"We used to draw in the attic, so we'd draw these werewolves, and tits, and dicks," painter Jonathan Gent has said of his brother's artistic influence on him when they were children. His work "The Beatles in America," which shows a continued interest in painting dicks, is part of the Liverpool Love charity exhibition, which opened on September 25 at the British invaders' hometown Museum of Liverpool. As Click Liverpool reports (via FACT), however, Gent's oil-painting depiction of the Fab Four's penises has been defaced.
The painting shows four sets of seemingly withered genitalia, each labeled respectively as belonging to Paul McCartney, George Harrison, Ringo Starr, and John Lennon. Gent, the artist, has said the Beatles are "such a global thing, this untouchable thing, and that's what interests me most about them. So this idea of suddenly having their dicks on a canvas … it was about, I guess, closeness, you know, getting close to this idol in some way."
The oil on the canvas was "pressed and badly smudged," according to Click Liverpool, which quotes a Museum of Liverpool spokesperson as attributing the damage to "visitors." Though experts are evaluating the work, it's unclear whether it can be auctioned as planned on November 17. "The damage is all the more regrettable because along with other works in the exhibition the painting is due to be auctioned to raise funds for children's charity Claire House," the spokesperson said.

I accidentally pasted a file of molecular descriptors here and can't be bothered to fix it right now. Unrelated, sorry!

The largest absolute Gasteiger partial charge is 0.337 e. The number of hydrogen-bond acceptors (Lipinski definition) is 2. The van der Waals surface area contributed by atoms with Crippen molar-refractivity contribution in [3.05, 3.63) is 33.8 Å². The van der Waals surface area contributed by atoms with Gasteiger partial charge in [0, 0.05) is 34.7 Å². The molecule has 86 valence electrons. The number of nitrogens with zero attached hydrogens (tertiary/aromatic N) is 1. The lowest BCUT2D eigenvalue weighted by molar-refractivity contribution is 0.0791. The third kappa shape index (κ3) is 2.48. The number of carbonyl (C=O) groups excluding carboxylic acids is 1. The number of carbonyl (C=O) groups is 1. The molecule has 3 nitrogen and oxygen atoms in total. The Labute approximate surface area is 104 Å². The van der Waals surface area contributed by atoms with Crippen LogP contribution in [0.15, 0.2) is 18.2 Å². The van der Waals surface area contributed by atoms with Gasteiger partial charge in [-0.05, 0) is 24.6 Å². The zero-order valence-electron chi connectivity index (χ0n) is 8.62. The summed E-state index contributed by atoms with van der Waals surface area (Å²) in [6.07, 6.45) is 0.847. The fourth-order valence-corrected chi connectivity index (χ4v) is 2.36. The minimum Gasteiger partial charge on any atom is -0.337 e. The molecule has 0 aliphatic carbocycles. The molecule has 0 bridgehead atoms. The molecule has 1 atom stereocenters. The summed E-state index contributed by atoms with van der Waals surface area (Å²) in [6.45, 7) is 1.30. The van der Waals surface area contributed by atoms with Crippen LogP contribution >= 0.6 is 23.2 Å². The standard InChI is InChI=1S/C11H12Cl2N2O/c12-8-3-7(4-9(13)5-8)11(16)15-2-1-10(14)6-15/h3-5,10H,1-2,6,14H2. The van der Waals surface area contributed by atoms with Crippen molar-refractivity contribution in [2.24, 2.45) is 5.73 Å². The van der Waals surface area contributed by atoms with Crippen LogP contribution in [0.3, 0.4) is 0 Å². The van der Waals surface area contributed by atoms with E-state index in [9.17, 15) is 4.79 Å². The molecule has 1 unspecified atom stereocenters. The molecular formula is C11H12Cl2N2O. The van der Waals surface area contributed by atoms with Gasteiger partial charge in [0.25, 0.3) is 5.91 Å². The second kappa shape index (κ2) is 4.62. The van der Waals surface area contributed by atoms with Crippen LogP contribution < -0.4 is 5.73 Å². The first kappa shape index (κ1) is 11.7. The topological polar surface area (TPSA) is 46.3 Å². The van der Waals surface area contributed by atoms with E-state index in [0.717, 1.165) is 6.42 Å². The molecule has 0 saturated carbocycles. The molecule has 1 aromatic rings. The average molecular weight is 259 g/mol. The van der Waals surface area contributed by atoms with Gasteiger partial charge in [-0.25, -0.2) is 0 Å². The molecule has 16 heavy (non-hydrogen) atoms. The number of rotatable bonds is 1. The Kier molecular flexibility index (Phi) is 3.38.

Gent's "The Beatles in America" isn't the only Beatles-related piece in the exhibition, which aims to collect works that symbolize artists' love of Liverpool and its citizens. In fact, Liverpool Love's website says the exhibition also includes pieces by Yoko Ono and original Beatles bassist Stuart Sutcliffe.
Nor are Gent's phallic inspirations solely Beatle-maniacal. "I think of Elvis' dick, or I think of Springsteen's, or Lou Reed's, or Bowie's, or anyone's," he says. "There's no oddness. It's almost odd not to think about their dicks, really."